Home » Nooze » Dear Republican Friends:

Dear Republican Friends:

How ya doin’?  I know this is a tough time and the last person you want to hear from is a Democrat, but many of you are friends of mine.  Some of the kindest and most decent people I know are Republicans, and I care about you.  Much of my family were and are Republicans, too.  You have to know I write this from the bottom of my heart.

I’m really worried about you – as a party.  I think that this nation works best when there are two engaged, committed, fearless, and honest parties mixin’ it up – but also gettin’ ‘er done.  And …. well, rather than just get mad and blame you all for the very public way your party is ripping apart I thought I’d offer my support and encouragement for you to get better soon.  Really, anything I can do to help.  But let me tell you why this is so important to me.

The finale of the Met Opera's production of Götterdämmerung.  Do we all have to be Wagnerian?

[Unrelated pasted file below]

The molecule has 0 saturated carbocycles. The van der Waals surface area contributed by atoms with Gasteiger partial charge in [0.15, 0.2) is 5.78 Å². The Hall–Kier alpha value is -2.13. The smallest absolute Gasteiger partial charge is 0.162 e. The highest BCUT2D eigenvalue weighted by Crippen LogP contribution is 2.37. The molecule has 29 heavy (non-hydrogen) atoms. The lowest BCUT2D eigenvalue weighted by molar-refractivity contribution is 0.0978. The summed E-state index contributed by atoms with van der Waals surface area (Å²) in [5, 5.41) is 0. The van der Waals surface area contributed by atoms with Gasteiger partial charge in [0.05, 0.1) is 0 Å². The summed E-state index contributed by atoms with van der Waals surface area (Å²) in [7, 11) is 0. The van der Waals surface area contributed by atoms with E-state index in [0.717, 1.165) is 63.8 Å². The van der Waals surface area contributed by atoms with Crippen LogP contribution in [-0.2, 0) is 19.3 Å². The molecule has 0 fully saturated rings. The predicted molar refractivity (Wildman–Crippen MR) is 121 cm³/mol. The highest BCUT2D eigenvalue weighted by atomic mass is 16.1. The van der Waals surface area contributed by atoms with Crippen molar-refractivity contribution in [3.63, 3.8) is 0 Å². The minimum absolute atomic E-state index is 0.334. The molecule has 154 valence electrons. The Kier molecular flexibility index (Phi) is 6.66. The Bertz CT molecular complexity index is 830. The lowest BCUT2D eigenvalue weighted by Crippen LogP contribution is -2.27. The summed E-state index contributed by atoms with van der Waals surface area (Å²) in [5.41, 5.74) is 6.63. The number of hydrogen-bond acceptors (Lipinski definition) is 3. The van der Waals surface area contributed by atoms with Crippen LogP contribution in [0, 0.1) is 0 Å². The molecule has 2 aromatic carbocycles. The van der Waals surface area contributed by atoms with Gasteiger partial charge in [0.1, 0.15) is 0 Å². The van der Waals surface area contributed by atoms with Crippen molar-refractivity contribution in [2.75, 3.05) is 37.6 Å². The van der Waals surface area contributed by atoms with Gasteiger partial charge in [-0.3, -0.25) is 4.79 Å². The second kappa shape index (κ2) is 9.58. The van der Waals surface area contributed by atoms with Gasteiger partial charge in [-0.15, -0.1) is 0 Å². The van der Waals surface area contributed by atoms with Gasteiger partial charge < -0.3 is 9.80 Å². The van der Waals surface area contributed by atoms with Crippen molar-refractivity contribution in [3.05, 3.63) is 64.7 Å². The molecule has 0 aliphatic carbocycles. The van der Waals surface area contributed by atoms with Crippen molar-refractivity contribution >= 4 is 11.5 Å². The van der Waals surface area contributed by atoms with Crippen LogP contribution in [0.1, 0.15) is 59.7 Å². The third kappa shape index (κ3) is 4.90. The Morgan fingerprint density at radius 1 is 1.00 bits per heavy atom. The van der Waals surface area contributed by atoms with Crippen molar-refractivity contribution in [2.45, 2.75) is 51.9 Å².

The finale of the Met Opera’s production of Götterdämmerung. Do we really have to get all Wagnerian?

You all have to know that what your party in Congress is doing is not only suicidal but dangerous.  We Democrats have had our own blow-ups, most notably around 1980, but we never threatened to set Heaven and earth ablaze with our own funeral pyre.  There really isn’t anything you can win with the stalemate – you can only destroy this fitful recovery and, without a debt limit increase, the whole financial world.  And you won’t even delay Obamacare because you can’t.

You got kinda used to getting your way on things, so it’s somewhat understandable.  But this is madness. The last election saw a majority of Americans voting Democrat for President, Senate, and yes, even the House.  You’re in a minority here.  What you can do is join in and make changes around the edges to prevent what you see is the worst in us, and that is a very important role.